When you think about it, Barrel Chested hews to a sort of three-act cinematic structure. The first third is the most accessible and establishes the album’s themes; the second is a deep, dark dive into character challenges and conflicts; and the final stretch is a slam-bang, action-packed payoff (well, excluding the anti-climatic closer “One Rung,” which disappointingly sacrifices Brent’s distinctive songwriting personality in favor of sounding as much as possible like a Jay Farrar song). And to take that analogy further, we get a pretty much perfect opening setpiece in the title track, the opening couplet of which alone just about perfectly distills the themes explored on the album’s remainder: “I’m broken down and barrel chested again/Some people try for all their lives but they never make a dent.” Those lyrics tell us right off the bat that we’re not going to be getting any happy endings, but that powerhouse riff tells us that that doesn’t mean we can’t still have a good time along the way. It’s just one of those extremely simple yet insanely catchy guitar riffs that comes along every once in a while that’s fun to hear, fun to play, and demands to be cranked up to 11. “Front Porch,” similarly, is a more concise and catchy take on Barrel Chested’s common concepts, featuring Brent singing about fucking up his life and finding himself “passed out on the front porch with a head full of beer,” except with jangly guitars and a congenial melody.

There’s no respite from his demons on the middle part of the album, though. Well, “I’ll Be Damned” does have all those sorta hokey sounding 7th chords in it, but it also has lyrics about being stuck in a nowhere town forever because you spent all your money on booze, so it’s not exactly sunshine and rainbows. “Billy Pritchard,” on the other hand, oozes menace and anger, a masterfully written murder ballad full of twists and turns and revelation that are as visceral as a Carson McCullers story. And for as wordy and narrative focused as the song is, it’s remarkable how simultaneously propulsive the music is, steaming from verse to chorus like a freight train. Turns out pretending to be Bob Dylan and droning on monotonously for twelve verses ain’t the only way to tell a story in song. Go figure. And hey! Then we bottom out even further, first with the acoustic “Little Drunk Fists,” the most tenderly emotional reverie about a bar fight you’ll ever hear, and then the ultimate gut-punch, “Get Gone Again,” a relentless slow burn about misery and self-sabotage. “There’ve been girls that loved me/But I cheated on them/With a woman named Whiskey/And Gin, her best friend.” Oh, man.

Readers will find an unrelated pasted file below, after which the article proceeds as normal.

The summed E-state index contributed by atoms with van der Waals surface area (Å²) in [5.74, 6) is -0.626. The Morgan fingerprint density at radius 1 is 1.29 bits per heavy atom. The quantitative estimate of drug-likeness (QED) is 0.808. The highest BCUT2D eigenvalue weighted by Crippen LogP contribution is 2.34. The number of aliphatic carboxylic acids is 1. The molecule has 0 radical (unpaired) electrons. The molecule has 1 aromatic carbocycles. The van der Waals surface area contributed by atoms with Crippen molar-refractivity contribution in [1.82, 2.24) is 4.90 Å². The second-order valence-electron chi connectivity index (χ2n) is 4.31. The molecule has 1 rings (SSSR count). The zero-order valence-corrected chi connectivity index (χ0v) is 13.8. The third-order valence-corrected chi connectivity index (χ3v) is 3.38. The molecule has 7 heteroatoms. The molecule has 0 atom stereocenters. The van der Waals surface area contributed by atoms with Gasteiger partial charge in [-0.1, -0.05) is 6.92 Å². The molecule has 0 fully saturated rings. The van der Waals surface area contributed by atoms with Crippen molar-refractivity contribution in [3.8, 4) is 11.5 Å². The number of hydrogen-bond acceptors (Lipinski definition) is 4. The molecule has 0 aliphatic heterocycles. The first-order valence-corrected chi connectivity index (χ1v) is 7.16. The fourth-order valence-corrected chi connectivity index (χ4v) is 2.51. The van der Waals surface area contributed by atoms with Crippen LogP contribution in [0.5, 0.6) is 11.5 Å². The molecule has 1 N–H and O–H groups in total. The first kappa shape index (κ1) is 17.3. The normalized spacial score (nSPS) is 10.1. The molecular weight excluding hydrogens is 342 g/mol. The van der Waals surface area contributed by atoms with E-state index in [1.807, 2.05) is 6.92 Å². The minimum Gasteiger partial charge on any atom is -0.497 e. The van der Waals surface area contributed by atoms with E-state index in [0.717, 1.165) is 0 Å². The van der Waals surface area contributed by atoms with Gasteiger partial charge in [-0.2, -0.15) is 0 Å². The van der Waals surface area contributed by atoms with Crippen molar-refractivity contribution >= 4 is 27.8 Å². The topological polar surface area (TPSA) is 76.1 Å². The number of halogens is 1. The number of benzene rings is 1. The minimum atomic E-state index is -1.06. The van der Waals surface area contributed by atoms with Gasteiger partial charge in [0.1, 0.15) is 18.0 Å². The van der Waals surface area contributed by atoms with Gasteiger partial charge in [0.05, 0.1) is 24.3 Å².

If I may return to my hackneyed movie analogy for what is hopefully the final time, if Barrel Chested were in fact a film, some would surely complain about the “uneven pacing” of caused by this middle section. That it’s too slow and dirgy, especially in comparison to the more adrenaline-inducing material that surrounds it. Fair enough – truth be told it took me awhile to fully embrace it. But I think it works, thanks largely to the fact that we’re finally treated to a couple more big, sweaty rock songs at the end: the vaguely poppy “Your Excuse” and especially the almost metallically heavy “Haze of Drink,” which rocks fucking hard and everybody fucking knows it. In the vein of Crow Pot Pie, it makes getting fucked up and ruining your life sound like a hell of a good time. But after the songs that preceded it, one can’t help but dwell on the fact that Brent will inevitably wake up the morning after his bitchin’ bender wondering where it all went wrong and if things will ever get better.